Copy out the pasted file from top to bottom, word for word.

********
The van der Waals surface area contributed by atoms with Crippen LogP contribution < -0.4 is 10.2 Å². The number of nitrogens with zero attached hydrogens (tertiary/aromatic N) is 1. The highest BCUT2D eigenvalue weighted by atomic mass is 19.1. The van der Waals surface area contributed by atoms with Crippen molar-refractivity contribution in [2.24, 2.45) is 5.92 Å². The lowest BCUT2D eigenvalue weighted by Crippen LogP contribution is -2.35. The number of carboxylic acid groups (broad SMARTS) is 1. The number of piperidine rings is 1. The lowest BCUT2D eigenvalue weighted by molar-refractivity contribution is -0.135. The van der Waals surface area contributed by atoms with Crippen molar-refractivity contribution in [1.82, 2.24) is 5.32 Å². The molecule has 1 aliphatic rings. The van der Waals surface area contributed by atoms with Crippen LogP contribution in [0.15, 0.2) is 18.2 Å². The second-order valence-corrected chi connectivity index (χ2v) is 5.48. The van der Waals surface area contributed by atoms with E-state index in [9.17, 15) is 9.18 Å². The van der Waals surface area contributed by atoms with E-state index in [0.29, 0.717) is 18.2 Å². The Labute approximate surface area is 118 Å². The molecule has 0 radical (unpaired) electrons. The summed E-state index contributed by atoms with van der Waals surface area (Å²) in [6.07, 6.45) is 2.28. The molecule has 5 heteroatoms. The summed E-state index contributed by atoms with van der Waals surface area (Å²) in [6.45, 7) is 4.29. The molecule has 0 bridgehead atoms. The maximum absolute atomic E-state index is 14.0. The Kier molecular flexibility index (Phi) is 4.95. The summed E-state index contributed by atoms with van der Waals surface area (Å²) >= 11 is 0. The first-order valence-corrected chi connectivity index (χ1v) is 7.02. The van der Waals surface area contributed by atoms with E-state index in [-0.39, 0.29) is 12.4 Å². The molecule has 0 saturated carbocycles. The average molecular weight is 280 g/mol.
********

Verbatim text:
The van der Waals surface area contributed by atoms with Crippen LogP contribution < -0.4 is 10.2 Å². The number of nitrogens with zero attached hydrogens (tertiary/aromatic N) is 1. The highest BCUT2D eigenvalue weighted by atomic mass is 19.1. The van der Waals surface area contributed by atoms with Crippen molar-refractivity contribution in [2.24, 2.45) is 5.92 Å². The lowest BCUT2D eigenvalue weighted by Crippen LogP contribution is -2.35. The number of carboxylic acid groups (broad SMARTS) is 1. The number of piperidine rings is 1. The lowest BCUT2D eigenvalue weighted by molar-refractivity contribution is -0.135. The van der Waals surface area contributed by atoms with Crippen molar-refractivity contribution in [1.82, 2.24) is 5.32 Å². The molecule has 1 aliphatic rings. The van der Waals surface area contributed by atoms with Crippen LogP contribution in [0.15, 0.2) is 18.2 Å². The second-order valence-corrected chi connectivity index (χ2v) is 5.48. The van der Waals surface area contributed by atoms with E-state index in [9.17, 15) is 9.18 Å². The van der Waals surface area contributed by atoms with E-state index in [0.29, 0.717) is 18.2 Å². The Labute approximate surface area is 118 Å². The molecule has 0 radical (unpaired) electrons. The summed E-state index contributed by atoms with van der Waals surface area (Å²) in [6.07, 6.45) is 2.28. The molecule has 5 heteroatoms. The summed E-state index contributed by atoms with van der Waals surface area (Å²) in [6.45, 7) is 4.29. The molecule has 0 bridgehead atoms. The maximum absolute atomic E-state index is 14.0. The Kier molecular flexibility index (Phi) is 4.95. The summed E-state index contributed by atoms with van der Waals surface area (Å²) >= 11 is 0. The first-order valence-corrected chi connectivity index (χ1v) is 7.02. The van der Waals surface area contributed by atoms with E-state index in [-0.39, 0.29) is 12.4 Å². The molecule has 0 saturated carbocycles. The average molecular weight is 280 g/mol.